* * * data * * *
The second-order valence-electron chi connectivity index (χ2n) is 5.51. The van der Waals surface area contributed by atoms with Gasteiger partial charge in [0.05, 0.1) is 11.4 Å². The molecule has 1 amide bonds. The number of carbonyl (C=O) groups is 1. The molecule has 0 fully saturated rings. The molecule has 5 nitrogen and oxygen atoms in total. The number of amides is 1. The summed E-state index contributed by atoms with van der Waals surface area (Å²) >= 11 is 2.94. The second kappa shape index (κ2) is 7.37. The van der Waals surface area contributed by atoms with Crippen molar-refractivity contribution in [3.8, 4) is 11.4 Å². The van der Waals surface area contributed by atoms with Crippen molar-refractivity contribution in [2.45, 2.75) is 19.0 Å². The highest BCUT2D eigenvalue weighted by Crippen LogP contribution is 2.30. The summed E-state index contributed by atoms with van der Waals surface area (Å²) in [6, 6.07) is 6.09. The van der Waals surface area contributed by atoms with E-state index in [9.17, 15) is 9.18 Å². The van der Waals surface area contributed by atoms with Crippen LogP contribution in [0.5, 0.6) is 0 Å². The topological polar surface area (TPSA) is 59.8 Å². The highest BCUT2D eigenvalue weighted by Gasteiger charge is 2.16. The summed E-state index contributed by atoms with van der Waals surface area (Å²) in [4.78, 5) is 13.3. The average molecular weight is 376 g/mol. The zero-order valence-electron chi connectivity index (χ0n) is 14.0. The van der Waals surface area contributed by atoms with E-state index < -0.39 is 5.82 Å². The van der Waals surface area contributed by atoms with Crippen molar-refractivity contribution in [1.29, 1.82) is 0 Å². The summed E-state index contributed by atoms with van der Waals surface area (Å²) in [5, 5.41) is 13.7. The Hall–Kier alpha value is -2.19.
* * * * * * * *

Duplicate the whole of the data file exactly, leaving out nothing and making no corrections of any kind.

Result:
The second-order valence-electron chi connectivity index (χ2n) is 5.51. The van der Waals surface area contributed by atoms with Gasteiger partial charge in [0.05, 0.1) is 11.4 Å². The molecule has 1 amide bonds. The number of carbonyl (C=O) groups is 1. The molecule has 0 fully saturated rings. The molecule has 5 nitrogen and oxygen atoms in total. The number of amides is 1. The summed E-state index contributed by atoms with van der Waals surface area (Å²) >= 11 is 2.94. The second kappa shape index (κ2) is 7.37. The van der Waals surface area contributed by atoms with Crippen molar-refractivity contribution in [3.8, 4) is 11.4 Å². The van der Waals surface area contributed by atoms with Crippen molar-refractivity contribution in [2.45, 2.75) is 19.0 Å². The highest BCUT2D eigenvalue weighted by Crippen LogP contribution is 2.30. The summed E-state index contributed by atoms with van der Waals surface area (Å²) in [6, 6.07) is 6.09. The van der Waals surface area contributed by atoms with E-state index in [9.17, 15) is 9.18 Å². The van der Waals surface area contributed by atoms with Crippen LogP contribution in [0.5, 0.6) is 0 Å². The topological polar surface area (TPSA) is 59.8 Å². The highest BCUT2D eigenvalue weighted by Gasteiger charge is 2.16. The summed E-state index contributed by atoms with van der Waals surface area (Å²) in [4.78, 5) is 13.3. The average molecular weight is 376 g/mol. The zero-order valence-electron chi connectivity index (χ0n) is 14.0. The van der Waals surface area contributed by atoms with E-state index < -0.39 is 5.82 Å². The van der Waals surface area contributed by atoms with Crippen molar-refractivity contribution in [1.29, 1.82) is 0 Å². The summed E-state index contributed by atoms with van der Waals surface area (Å²) in [5, 5.41) is 13.7. The Hall–Kier alpha value is -2.19.